Firstborn: "I guessed that."

Beautiful Woman: "Really?"

Firstborn: "Because I woke up on my own. That doesn't usually happen when I'm going to school."

Me: "Heh. What was the strange thing the dog did in the night? It didn't bark."

Discussion of Sherlock Holmes and deductive reasoning ensues. Then Daddy has to go to work, because Daddy's work doesn't cancel for anything short of an attack by Gojira, or possibly the zombie apocalypse.

Wednesday, March 4, 2015


So, I've heard back from the good folks who are assembling the Swords vs. Cthulhu anthology, and my story will not be in it. This is, of course, a tragedy of truly apocalyptic proportions, at least for tonight. I rather imagine I'll have recovered by tomorrow. (I plan to spend the evening sipping on a bit of cinnamon tea with rum whilst shooting things on the Playstation. It's amazingly therapeutic.)

I don't think there was anything wrong with the story per se. The response I received was brief and generic, but I suspect that the issue was just as they said: it wasn't quite what they were looking for. Also, given that they were taking open submissions, I suspect my little story was valiantly battling against a lot of very excellent other entries. So... maybe next time, and meanwhile I have rather nice (if bloody) little short story to either submit elsewhere or build from.

(In fact, I'm wondering if it might become the nucleus of a collection of short stories set in that world, rather than the novel I'd planned to write. This isn't precisely egotism; it's also trust in my proofreaders and their willingness to be honest with me.)

The Holy Umbrella Of Rainlessness

The artifact came to me from an obscure secondhand shop in Deep Ellum in 1987; I do not recall the name, and have never been able to locate the place again. To all appearances, it is a perfectly ordinary (if slightly antiquated) umbrella, save for the motto which is etched into the handle: Dimitto procellis. It was that bit of writing that caught my eye and roused my curiosity; it was that inscription which eventually revealed the true nature of the device.

The first documented use of the umbrella was by Samuel Mathers in 1878. Mathers was one of the founders of the Hermetic Order of the Golden Dawn, and claimed to have created artifact himself. Other accounts dispute this, however, claiming that the umbrella is actually a relic of ancient Atlantis, which Mathers somehow rediscovered and claimed for his own.

The primary use of the umbrella is, of course, to keep the rain off. What distinguishes it from an ordinary umbrella is that instead of shielding the user from the rain, the presence of the umbrella acts as a talisman that actively prevents the rain from falling. For so long as I have the umbrella with me, it simply doesn't rain. There is, however, a price: the moment I leave the umbrella behind, the skies will immediately open up with a heavy rain.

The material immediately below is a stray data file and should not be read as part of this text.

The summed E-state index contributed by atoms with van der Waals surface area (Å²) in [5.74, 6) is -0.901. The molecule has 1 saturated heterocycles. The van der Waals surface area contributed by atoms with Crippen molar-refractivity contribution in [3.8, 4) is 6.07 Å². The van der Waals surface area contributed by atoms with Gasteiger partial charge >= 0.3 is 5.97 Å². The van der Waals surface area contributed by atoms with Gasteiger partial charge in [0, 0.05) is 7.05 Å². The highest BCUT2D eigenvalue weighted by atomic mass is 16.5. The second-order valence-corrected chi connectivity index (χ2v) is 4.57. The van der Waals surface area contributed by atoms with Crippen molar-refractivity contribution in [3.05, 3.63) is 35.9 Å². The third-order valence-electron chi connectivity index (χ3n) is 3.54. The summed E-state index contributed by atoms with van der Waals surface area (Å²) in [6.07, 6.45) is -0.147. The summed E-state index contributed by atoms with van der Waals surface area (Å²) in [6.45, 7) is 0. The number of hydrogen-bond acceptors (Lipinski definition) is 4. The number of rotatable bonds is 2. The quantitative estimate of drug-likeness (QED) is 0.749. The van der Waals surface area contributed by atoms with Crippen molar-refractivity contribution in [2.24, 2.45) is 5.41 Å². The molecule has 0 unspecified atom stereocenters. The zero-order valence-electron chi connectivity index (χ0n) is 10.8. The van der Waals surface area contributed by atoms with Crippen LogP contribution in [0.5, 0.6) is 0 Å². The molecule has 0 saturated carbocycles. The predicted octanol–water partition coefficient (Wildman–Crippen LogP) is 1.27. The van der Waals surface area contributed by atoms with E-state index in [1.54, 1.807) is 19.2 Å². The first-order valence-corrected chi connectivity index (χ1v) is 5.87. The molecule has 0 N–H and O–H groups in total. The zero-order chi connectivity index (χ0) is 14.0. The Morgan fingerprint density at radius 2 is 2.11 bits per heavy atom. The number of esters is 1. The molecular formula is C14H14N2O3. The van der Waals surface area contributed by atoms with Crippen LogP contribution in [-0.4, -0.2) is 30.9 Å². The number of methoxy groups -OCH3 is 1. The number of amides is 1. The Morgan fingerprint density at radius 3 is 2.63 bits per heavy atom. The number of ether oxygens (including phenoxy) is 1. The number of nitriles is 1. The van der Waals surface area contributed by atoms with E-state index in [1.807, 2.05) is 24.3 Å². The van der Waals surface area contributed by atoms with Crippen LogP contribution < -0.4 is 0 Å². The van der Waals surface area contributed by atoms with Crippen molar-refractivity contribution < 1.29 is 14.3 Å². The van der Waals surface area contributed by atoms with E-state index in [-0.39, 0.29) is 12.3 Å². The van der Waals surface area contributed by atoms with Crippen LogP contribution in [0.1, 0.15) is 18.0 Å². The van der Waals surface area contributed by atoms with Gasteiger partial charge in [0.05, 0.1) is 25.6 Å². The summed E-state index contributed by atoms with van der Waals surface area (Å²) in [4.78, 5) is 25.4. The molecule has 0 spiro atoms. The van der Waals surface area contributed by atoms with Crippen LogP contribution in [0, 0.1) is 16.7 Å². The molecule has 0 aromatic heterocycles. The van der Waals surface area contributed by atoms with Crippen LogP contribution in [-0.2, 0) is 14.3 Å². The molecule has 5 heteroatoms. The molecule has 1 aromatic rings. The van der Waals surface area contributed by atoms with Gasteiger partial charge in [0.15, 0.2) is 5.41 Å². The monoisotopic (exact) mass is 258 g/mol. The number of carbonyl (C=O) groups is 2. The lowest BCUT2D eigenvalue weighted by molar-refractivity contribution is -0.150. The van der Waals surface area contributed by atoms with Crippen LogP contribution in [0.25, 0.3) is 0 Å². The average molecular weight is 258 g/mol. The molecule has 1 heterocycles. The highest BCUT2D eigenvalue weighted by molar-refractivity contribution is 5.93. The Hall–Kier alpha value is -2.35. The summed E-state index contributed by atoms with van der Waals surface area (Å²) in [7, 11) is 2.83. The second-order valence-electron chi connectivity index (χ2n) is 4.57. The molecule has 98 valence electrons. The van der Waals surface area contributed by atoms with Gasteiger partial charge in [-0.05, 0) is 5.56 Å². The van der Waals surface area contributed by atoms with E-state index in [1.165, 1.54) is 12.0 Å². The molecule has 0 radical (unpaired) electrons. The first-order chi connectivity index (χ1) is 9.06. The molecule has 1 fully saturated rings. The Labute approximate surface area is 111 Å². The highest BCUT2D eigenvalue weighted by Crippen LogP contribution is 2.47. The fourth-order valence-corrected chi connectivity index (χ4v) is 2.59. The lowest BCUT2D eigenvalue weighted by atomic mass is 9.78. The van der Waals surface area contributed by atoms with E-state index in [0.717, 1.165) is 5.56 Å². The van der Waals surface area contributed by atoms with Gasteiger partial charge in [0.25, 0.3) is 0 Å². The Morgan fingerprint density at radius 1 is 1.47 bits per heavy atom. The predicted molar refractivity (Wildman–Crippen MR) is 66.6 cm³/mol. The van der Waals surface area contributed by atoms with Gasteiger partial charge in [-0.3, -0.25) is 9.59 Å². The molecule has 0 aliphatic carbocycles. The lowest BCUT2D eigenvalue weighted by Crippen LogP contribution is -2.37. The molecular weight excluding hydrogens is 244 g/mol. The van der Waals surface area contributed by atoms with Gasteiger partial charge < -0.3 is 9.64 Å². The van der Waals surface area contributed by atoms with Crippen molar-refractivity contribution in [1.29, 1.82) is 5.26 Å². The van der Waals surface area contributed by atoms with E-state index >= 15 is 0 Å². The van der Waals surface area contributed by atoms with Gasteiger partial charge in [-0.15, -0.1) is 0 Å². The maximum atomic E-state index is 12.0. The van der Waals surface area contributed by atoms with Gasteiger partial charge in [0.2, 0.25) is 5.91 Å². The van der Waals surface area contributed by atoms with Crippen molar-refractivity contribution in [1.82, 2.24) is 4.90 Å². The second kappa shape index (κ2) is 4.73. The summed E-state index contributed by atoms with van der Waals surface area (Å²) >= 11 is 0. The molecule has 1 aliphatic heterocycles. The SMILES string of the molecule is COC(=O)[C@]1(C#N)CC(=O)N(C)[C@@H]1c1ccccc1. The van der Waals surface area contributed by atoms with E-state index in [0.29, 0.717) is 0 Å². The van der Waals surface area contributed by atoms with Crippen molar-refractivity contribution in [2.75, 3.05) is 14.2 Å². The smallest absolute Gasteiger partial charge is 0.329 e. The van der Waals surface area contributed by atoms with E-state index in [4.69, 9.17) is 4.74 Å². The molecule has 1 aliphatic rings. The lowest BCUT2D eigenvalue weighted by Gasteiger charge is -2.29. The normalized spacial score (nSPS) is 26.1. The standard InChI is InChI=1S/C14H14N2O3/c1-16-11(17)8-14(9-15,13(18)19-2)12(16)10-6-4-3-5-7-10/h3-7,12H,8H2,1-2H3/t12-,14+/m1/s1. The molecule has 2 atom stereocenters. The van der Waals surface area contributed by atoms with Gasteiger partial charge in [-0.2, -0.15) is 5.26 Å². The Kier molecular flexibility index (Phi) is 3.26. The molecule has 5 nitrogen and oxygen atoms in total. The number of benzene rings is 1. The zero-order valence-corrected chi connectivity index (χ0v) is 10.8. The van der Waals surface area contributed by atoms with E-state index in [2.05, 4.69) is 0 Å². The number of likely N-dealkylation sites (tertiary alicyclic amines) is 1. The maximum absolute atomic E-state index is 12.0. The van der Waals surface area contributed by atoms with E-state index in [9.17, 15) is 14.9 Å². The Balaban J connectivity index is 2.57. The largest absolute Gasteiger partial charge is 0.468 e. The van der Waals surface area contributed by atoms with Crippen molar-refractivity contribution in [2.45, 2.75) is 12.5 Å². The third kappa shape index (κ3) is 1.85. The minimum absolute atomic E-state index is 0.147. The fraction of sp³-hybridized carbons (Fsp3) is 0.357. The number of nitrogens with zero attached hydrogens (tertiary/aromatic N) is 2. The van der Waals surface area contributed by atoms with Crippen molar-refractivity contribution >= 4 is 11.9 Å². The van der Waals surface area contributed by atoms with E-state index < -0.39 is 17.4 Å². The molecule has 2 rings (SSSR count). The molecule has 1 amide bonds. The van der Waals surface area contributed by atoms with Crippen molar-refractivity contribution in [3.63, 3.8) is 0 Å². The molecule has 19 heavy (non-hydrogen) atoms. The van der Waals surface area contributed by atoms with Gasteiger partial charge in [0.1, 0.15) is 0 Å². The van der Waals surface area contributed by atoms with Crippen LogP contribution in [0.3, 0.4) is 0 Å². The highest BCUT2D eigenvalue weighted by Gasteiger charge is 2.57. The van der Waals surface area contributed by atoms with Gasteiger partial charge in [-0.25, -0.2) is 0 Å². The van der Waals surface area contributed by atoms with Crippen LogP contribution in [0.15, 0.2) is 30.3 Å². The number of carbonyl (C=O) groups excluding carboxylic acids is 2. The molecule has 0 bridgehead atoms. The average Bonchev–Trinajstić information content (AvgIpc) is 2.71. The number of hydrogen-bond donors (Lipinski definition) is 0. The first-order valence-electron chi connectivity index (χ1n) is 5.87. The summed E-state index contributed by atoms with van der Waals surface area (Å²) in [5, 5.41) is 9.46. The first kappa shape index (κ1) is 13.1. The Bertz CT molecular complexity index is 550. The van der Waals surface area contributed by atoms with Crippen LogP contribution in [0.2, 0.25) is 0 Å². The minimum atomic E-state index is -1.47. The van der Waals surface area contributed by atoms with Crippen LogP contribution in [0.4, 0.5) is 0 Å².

Certain fragmentary parchments, when properly translated, hint that this was how Atlantis was destroyed. The umbrella was carried by the high priest, to guarantee fine weather for the entire land. Each high priest passed the umbrella, along with his title and certain other, unnamed regalia, to his successor. Thus was the umbrella carried by an unbroken line of high priests for nearly eight centuries. Then, one fateful morning, the current high priest (now remembered only as Ashavor The Dimwit) accidentally left the umbrella in his chambers. The rains began before he could return, and that was it for Atlantis...

Tuesday, March 3, 2015

Tech Support Forever

One of the great difficulties of working in Information Technology -- at least, in my workplace -- is that you're never not part of the help desk. It doesn't matter if your official job only involves working on one or two specialized applications, people will call you for all kinds of computer-related problems. (Or, for that matter, sometimes just for technology advice in general, e.g. "What sort of tablet should I buy?")

I mean, all I wanted to do was get a fresh cup of coffee, but in order to reach that grail-shaped coffee pot I had to fight through a horde of error messages, defeat a bulk email setup, and consult the Cell Phone Oracle on behalf of a postulant.

Some days it's just not safe to walk down the hallway.

Monday, March 2, 2015

Underutilized Words

Here, for your edification and enlightenment on this fine Monday morning, is a list of words that I really think ought to be used in conversation more often.